Tomato Frog Care Sheet
Tomato Frog (Dyscophus guineti)
The tomato frog makes a hardy pet provided the basic care needs provided here are met. It is the largest member of the Microhylid group of frogs. Its native habitat is on the island of Madagascar off the east coast of Africa, where it inhabits forests and fields that receive heavy rainfall during the late spring and summer. Adult female tomato frogs exhibit an attractive, bright red-orange color, the origin of the frog’s common name.
Tomato Frog Availability
Tomato frogs are usually available throughout the year, but particularly during late spring and early summer in the U.S. Both captive-bred and wild-caught tomato frogs show up in the pet trade; I recommend starting out with a young captive-bred tomato frog, because captive-bred frogs are much more likely to be free of parasites and disease, both of which are a larger risk in wild-caught frogs. Young tomato frogs display a yellowish brown color on top, and a pale gray-brown color on the sides. If you can’t find captive-bred juveniles in a local pet store, they are commonly available at reptile shows and from online vendors.
Photo credit: Aleksey Stemmer/Shutterstock
Look no further than this photo to know how a tomato frog comes by its common name.
Tomato Frog Size
Adult males can reach 2.5 inches, while females can grow as large as 4 inches from snout to vent. Youngsters are generally 1 to 1.5 inches when sold. They grow quickly and can reach adult size within a year if fed well. Two years is the minimum time frame required for a female to mature.
Tomato Frog Life Span
Although pet tomato frogs may live as long as 10 years, six years is the average.
Tomato Frog Housing
A 10-gallon aquarium can house two adult tomato frogs, but a larger terrarium is advisable to allow the frogs room to explore and distance themselves from each other if desired. Half-branch log tunnels, often for sale in pet stores, will provide a good hiding spot. Plants such as Pothos (devil’s ivy) can be included, but tomato frogs burrow, which may disturb plants and hamper their growth. Plastic plants are a good alternative. A shallow water dish containing dechlorinated water should be provided.
Photo credit: Lana Langlois/Shutterstock
Because they like to burrow, tomato frogs appreciate a substrate that will allow them to do so, such as soil or coconut fiber.
Tomato Frog Lighting and Temperature
Lighting is not essential for tomato frogs, but if you wish to grow live plants in your tomato frog terrarium, you will need a daylight spectrum bulb, such as the fluorescent tubes sold for freshwater aquariums, and an appropriate lighting fixture. Tomato frogs do not require UV lighting.
Tomato frogs do well at temperatures between 65 and 80 degrees Fahrenheit. If the ambient temperature in your home falls below 65 degrees during the winter, a thermostatically controlled heat pad should be used beneath a section of your tomato frog terrarium. Keep track of temperatures, as those much higher than 80 degrees can result in the death of your tomato frogs.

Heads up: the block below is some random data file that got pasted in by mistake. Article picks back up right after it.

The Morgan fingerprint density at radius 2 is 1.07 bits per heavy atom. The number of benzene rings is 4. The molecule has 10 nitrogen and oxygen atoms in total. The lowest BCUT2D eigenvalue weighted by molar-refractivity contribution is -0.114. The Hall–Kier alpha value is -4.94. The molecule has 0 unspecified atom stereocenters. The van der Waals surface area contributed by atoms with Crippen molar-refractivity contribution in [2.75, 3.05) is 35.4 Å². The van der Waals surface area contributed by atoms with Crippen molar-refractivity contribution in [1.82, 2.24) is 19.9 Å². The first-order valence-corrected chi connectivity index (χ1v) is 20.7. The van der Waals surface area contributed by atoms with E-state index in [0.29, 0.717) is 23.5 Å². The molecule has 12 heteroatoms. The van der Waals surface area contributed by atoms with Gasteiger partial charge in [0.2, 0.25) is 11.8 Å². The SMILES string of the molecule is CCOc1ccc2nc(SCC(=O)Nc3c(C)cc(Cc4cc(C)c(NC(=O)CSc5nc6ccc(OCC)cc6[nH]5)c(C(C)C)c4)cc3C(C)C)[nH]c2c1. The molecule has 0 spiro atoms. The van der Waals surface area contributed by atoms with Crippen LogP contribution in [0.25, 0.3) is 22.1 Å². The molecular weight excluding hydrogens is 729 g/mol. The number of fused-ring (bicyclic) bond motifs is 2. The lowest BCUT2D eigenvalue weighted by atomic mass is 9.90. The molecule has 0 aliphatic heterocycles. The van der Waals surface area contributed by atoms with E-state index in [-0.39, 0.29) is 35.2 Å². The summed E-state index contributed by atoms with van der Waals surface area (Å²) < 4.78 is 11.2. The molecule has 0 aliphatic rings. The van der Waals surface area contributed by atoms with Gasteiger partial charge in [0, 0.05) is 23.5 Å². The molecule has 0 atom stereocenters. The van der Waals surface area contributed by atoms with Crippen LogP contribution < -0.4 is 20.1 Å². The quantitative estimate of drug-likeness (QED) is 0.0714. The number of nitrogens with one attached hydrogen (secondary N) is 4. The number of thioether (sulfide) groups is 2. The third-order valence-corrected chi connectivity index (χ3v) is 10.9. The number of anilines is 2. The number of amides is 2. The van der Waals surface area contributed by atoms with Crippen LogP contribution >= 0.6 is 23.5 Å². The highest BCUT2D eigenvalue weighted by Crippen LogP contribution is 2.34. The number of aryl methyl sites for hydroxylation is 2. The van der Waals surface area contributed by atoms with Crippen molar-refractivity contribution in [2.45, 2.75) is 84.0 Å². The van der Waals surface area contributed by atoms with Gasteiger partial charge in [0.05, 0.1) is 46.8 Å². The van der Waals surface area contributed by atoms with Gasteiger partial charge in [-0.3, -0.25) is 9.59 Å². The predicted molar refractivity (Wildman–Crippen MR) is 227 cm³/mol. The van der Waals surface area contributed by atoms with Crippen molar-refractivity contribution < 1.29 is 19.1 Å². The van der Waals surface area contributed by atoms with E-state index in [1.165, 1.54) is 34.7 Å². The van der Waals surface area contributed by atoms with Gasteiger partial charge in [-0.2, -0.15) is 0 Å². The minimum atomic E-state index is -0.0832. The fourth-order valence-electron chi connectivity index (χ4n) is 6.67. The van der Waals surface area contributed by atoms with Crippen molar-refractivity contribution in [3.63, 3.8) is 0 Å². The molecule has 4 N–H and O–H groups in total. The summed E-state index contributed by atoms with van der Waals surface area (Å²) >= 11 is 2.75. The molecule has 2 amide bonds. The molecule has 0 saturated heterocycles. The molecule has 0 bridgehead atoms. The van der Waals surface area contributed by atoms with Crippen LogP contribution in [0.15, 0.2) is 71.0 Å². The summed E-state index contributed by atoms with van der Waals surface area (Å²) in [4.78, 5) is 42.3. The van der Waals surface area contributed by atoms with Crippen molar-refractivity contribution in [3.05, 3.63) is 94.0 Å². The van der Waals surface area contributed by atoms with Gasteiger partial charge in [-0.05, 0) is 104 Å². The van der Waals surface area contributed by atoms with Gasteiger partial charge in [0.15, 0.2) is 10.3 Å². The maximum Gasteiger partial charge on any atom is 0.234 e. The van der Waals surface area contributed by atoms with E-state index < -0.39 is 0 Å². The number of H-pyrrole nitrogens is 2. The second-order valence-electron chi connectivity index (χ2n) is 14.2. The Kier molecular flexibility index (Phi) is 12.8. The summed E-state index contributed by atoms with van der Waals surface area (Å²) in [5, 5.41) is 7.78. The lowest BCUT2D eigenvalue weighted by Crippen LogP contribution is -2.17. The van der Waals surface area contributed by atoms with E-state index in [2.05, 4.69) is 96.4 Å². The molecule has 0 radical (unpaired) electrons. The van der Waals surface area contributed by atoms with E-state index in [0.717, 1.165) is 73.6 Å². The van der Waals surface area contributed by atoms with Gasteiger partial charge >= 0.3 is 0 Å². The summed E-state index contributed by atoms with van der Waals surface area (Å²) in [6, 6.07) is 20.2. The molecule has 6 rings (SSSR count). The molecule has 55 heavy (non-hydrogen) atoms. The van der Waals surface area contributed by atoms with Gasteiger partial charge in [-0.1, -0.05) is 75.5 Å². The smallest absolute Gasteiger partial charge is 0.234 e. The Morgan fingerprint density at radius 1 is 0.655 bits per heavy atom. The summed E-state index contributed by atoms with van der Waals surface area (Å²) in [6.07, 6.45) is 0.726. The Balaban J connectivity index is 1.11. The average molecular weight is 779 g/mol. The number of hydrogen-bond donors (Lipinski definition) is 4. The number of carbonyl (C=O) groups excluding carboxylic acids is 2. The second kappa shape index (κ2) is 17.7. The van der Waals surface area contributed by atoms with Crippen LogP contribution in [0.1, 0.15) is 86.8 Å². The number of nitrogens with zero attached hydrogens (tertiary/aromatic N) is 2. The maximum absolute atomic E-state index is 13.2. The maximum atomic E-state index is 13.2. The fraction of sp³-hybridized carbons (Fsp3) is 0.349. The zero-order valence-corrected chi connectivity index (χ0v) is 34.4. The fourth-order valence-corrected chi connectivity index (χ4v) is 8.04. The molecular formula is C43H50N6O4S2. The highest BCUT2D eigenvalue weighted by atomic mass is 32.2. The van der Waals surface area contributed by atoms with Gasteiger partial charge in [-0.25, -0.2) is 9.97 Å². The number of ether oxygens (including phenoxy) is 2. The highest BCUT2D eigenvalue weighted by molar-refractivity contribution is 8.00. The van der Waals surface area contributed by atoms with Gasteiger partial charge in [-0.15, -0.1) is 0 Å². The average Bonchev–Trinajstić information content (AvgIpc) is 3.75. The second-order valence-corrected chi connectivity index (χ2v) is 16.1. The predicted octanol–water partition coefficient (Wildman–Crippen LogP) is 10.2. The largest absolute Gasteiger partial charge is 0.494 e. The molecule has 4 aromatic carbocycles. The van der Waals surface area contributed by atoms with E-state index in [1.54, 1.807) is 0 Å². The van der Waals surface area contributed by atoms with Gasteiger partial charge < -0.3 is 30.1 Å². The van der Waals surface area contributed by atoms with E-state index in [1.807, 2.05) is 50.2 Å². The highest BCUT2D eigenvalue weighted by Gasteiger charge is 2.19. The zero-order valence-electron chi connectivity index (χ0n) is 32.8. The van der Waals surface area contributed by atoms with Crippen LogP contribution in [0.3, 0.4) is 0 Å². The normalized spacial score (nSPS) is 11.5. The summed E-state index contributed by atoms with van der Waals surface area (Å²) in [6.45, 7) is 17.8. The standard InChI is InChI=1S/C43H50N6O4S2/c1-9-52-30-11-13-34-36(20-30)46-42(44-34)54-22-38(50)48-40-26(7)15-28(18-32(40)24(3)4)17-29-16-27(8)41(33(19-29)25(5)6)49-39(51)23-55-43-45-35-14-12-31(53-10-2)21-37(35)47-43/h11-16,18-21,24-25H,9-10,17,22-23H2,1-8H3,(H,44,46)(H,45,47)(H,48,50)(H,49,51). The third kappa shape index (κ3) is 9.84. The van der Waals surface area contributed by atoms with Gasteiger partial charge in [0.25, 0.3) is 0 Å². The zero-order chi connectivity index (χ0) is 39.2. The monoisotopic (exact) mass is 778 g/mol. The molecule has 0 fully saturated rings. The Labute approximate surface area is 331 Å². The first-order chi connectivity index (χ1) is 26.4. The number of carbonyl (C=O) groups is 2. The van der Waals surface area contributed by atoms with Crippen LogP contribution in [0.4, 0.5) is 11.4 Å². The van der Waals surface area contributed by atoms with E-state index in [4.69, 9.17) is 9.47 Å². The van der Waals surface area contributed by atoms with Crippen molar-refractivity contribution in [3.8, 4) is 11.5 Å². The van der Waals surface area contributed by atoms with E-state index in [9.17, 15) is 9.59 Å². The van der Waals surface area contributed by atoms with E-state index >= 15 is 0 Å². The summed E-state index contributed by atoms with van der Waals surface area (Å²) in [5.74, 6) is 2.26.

Humidity should be maintained by misting every one to three days. A glass lid with some ventilation will help keep humidity up; just be sure there is sufficient ventilation to prevent respiratory disorders from occurring in the tomato frogs.
Tomato Frog Substrate
Two good substrates for a tomato frog terrarium are top soil or coconut fiber. Provide a depth of at least 2 inches because, as mentioned, tomato frogs are burrowers; they like to dig down into the substrate in order to ambush prey as it walks by. If using soil, be sure to avoid any that may have been treated with herbicides, pesticides or fertilizers. Replace the entire substrate every one or two months.
Photo credit: Lana Langlois/Shutterstock
Tomato frogs grow to about 1.5 to 2.5 inches in length, so two can be kept in a 10-gallon aquarium (though a 20 would be even better).
Tomato Frog Food
Tomato frogs will only consume live food. Staples include captive-cultured crickets and night crawlers. Depending on their size, you may have to cut night crawlers in half before offering them to your tomato frogs. Food should be dusted with a calcium supplement at least once a week for adults, and more frequently for youngsters. A vitamin and mineral supplement should also be incorporated into the feeding rotation.
Good treat foods for tomato frogs include waxworms, mealworms, Phoenix worms, Reptiworms and fly maggots. These are not nutritionally balanced foods, however, so offer them only occasionally.
Tomato Frog Handling and Temperament
Tomato frogs, like most frogs, do not enjoy being handled. In fact, the oils and soap residues on human skin can be harmful to tomato frogs. If you must handle your frogs, thoroughly wash and rinse your hands before and after handling the frogs.
Tomato frogs secrete a gooey white liquid when stressed, and rough handling can result in this sticky substance appearing on your hands. This is the frog's defense mechanism and a sure sign of an unhappy tomato frog. If you get any on your hands, wash it off immediately and be sure to not touch your eyes or mouth until your hands have been thoroughly cleaned.
These frogs are secretive creatures, and while adult tomato frogs can become somewhat tame, at best they will only tolerate handling. So avoid handling your tomato frogs unless it is necessary, such as when you need to remove them in order to clean their terrarium.
Only keep tomato frogs with other tomato frogs. This will prevent undue predator-prey stress, and possible transmission of diseases or parasites. Keep in mind, too, that the secretions of some frogs are deadly to others, and lastly, that young tomato frogs would make a nice meal for adult tomato frogs. So keep only tomato frogs of similar ages and sizes together.
John Clare is the founder of Caudata.org and FrogForum.net.